I am a big fan of urban planning and how the design and use of spaces either contributes to or hinders a healthy lifestyle including the development of real community. One of the leading authorities in urban planning is the world-renowned architecture and design firm, Gensler. They offer a periodic newsletter where they share insights into their latest research and design trends. And one of the recent articles was on the idea of an Urban Block Club Model.
Following the COVID-19 pandemic, it is becoming clear that downtowns and central business districts will need repurposing. Office occupancy does not look like it is returning. People who don't have to will no longer do a long commute Monday-Friday to work 9-5 and then commute home. But that's not to say downtown is dead. It just needs to be reimagined into dynamic, multi-use areas where there is attraction into the evenings and weekends. Gensler feels that stakeholders should think about different uses for working, living, playing, shopping, eating, and learning and how they can be mixed into a city block or series of blocks. And to plan for shared uses and spaces like having a state-of-the-art large scale gym serve a hotel, residences, and office workers instead of each building having its own lackluster fitness center.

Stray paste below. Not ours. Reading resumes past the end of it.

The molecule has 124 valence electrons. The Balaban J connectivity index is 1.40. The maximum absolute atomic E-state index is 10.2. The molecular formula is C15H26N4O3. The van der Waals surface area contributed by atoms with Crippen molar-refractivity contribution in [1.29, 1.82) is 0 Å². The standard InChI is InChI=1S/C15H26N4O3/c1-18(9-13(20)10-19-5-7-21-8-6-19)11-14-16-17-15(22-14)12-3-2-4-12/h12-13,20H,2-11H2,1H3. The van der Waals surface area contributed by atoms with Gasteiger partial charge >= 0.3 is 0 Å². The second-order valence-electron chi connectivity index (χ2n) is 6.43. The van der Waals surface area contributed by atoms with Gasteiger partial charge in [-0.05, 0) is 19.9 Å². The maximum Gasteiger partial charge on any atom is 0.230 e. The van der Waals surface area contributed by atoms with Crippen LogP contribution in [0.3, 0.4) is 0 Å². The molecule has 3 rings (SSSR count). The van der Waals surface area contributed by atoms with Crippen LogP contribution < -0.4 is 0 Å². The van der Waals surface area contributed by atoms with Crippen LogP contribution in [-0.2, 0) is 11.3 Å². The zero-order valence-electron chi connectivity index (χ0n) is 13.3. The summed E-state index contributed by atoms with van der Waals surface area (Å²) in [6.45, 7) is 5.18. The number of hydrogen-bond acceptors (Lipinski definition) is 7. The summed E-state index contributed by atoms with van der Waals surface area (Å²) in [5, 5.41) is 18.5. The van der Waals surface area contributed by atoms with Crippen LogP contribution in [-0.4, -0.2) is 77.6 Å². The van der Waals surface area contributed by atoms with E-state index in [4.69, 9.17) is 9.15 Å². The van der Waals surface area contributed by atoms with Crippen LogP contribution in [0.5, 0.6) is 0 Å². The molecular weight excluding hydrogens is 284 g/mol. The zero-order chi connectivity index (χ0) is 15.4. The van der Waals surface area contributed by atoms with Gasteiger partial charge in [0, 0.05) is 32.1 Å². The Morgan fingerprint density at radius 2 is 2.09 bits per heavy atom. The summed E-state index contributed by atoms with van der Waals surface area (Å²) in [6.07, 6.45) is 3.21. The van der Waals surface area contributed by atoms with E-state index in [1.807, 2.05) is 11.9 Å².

I also like the series of questions the article poses to stakeholders and the reader personally. "Look at the neighborhood where you live. Do you know your neighbors, community organizers, or block club president? Do you invest not only in your home but your neighborhood? Do you support shops and know the owners? Is your community experiential — with cafes, parks, schools, entertainment, and healthy dining? Does your neighborhood offer character? Have you visited communities that you’ve envied and taken an idea or two home with you? Have any of these ideas also made you yearn for more?"
These questions really showcase how one's choices and actions result in either a strong or weak community. It is about getting to know your neighbors and supporting local businesses. Standing up for good design and a mix of uses that add vitality to the neighborhood. So as you look around your own areas of the city or town you live, start thinking along these lines and what ideas you have and actions you can take to institute the Urban Block Club.